How to write a case study: top 10 tips

Publishing a case study to share what you have learnt can be a highly enjoyable and educational aspect of practice. In each print edition of Acuity, we publish a member case study, why not submit your own after reading these 10 tips?

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1. Establish a key learning point 

“A case study is a way of sharing something you have learnt in practice from a real-life experience,” says Daniel Hardiman-McCartney FCOptom, Clinical Adviser for the College. “I would encourage every optometrist to have a go.”

Typically, a case study is focused on an unusual case or clinical presentation; however, everyday cases also have their place. “If you learnt something new, or gained some unique insight, share it by writing a case study. Anything that others will learn from or find interesting is potentially of merit,” he says.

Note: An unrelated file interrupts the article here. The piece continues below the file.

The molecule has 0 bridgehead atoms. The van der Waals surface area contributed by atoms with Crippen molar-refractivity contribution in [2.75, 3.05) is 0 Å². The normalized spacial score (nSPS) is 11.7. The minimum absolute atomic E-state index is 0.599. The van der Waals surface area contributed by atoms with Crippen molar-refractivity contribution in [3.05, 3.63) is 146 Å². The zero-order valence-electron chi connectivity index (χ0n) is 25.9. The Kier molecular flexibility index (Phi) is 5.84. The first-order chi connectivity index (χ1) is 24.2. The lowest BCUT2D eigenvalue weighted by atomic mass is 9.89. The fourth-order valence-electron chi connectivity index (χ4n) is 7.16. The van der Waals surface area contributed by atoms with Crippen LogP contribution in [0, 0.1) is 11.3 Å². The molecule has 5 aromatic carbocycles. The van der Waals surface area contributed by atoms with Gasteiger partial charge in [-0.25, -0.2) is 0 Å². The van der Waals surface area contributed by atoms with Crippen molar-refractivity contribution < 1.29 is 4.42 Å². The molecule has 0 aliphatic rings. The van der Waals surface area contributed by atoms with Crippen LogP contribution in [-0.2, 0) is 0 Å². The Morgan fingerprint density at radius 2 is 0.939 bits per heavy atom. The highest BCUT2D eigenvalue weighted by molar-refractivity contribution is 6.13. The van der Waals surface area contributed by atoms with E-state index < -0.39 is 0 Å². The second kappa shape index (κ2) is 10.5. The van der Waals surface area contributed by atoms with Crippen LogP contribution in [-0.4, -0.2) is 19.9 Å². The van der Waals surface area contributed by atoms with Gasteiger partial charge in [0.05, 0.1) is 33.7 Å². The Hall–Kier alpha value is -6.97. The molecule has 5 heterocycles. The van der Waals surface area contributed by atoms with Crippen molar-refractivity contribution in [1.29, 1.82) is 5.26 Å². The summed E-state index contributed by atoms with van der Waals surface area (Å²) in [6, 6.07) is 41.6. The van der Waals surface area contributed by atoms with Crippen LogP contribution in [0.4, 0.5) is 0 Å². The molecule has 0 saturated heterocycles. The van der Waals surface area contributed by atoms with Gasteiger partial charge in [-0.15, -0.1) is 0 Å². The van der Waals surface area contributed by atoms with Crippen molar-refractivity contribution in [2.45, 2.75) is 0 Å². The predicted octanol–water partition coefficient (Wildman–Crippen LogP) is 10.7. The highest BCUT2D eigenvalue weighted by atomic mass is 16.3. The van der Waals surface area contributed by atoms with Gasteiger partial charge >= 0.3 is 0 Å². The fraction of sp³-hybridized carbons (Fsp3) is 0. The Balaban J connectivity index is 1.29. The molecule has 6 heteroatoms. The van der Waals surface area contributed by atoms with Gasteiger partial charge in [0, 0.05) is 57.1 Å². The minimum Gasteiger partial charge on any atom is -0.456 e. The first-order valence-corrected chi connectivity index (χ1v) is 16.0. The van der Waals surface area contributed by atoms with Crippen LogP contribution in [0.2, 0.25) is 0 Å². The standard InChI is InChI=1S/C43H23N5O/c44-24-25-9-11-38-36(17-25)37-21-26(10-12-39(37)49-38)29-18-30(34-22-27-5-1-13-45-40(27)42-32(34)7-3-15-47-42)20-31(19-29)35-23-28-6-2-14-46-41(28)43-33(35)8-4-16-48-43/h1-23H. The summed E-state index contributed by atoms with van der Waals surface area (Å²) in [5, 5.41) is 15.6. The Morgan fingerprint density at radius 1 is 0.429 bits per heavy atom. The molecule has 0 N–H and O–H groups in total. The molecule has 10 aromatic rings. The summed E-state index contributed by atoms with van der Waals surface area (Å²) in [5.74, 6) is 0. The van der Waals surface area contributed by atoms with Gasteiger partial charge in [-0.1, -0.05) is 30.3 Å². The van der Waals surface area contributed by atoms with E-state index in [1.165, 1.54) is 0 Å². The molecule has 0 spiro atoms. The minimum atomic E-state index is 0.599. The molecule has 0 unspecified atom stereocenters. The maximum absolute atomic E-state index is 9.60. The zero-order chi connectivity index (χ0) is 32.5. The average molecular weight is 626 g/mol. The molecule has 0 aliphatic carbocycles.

For Acuity’s Clinical Editor Kieran Loft MCOptom, a good case study is “something that makes you think, or something unusual that you only come across a few times in your career. There needs to be a key learning point, whether it’s clinical, ethical, business or something else.”

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